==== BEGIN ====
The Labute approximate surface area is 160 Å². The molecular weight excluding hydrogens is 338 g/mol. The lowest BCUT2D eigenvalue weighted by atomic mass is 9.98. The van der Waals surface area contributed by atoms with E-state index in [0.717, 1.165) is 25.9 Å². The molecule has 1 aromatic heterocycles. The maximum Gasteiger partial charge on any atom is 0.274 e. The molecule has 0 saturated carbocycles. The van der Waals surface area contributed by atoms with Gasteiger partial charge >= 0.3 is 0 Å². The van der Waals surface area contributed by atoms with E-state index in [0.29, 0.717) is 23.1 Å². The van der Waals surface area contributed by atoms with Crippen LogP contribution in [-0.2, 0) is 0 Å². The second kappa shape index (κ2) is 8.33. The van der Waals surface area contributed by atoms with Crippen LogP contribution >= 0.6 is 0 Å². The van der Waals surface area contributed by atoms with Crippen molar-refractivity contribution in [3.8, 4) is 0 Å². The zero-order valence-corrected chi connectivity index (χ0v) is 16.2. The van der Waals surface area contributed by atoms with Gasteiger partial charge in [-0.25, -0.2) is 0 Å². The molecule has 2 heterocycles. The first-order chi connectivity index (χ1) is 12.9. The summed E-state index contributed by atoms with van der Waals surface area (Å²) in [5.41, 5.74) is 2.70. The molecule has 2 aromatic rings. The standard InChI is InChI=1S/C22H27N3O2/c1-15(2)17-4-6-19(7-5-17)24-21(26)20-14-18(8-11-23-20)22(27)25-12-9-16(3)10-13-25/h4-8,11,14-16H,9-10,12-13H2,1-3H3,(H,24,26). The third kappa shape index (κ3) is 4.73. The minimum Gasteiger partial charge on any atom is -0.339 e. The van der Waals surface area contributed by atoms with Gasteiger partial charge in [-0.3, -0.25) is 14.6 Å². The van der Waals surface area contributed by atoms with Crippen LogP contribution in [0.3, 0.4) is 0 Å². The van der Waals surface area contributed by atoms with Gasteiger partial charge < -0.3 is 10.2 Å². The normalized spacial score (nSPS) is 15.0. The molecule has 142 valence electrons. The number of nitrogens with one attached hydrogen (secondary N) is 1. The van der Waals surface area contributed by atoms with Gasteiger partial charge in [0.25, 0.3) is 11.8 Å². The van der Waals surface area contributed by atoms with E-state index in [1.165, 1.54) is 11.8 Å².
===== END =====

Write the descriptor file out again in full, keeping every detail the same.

The Labute approximate surface area is 160 Å². The molecular weight excluding hydrogens is 338 g/mol. The lowest BCUT2D eigenvalue weighted by atomic mass is 9.98. The van der Waals surface area contributed by atoms with E-state index in [0.717, 1.165) is 25.9 Å². The molecule has 1 aromatic heterocycles. The maximum Gasteiger partial charge on any atom is 0.274 e. The molecule has 0 saturated carbocycles. The van der Waals surface area contributed by atoms with Gasteiger partial charge >= 0.3 is 0 Å². The van der Waals surface area contributed by atoms with E-state index in [0.29, 0.717) is 23.1 Å². The van der Waals surface area contributed by atoms with Crippen LogP contribution in [-0.2, 0) is 0 Å². The second kappa shape index (κ2) is 8.33. The van der Waals surface area contributed by atoms with Crippen LogP contribution >= 0.6 is 0 Å². The van der Waals surface area contributed by atoms with Crippen molar-refractivity contribution in [3.8, 4) is 0 Å². The zero-order valence-corrected chi connectivity index (χ0v) is 16.2. The van der Waals surface area contributed by atoms with Gasteiger partial charge in [-0.25, -0.2) is 0 Å². The molecule has 2 heterocycles. The first-order chi connectivity index (χ1) is 12.9. The summed E-state index contributed by atoms with van der Waals surface area (Å²) in [5.41, 5.74) is 2.70. The molecule has 2 aromatic rings. The standard InChI is InChI=1S/C22H27N3O2/c1-15(2)17-4-6-19(7-5-17)24-21(26)20-14-18(8-11-23-20)22(27)25-12-9-16(3)10-13-25/h4-8,11,14-16H,9-10,12-13H2,1-3H3,(H,24,26). The third kappa shape index (κ3) is 4.73. The minimum Gasteiger partial charge on any atom is -0.339 e. The van der Waals surface area contributed by atoms with Gasteiger partial charge in [-0.3, -0.25) is 14.6 Å². The van der Waals surface area contributed by atoms with Crippen LogP contribution in [0.3, 0.4) is 0 Å². The van der Waals surface area contributed by atoms with Gasteiger partial charge < -0.3 is 10.2 Å². The normalized spacial score (nSPS) is 15.0. The molecule has 142 valence electrons. The number of nitrogens with one attached hydrogen (secondary N) is 1. The van der Waals surface area contributed by atoms with Gasteiger partial charge in [0.25, 0.3) is 11.8 Å². The van der Waals surface area contributed by atoms with E-state index in [1.165, 1.54) is 11.8 Å².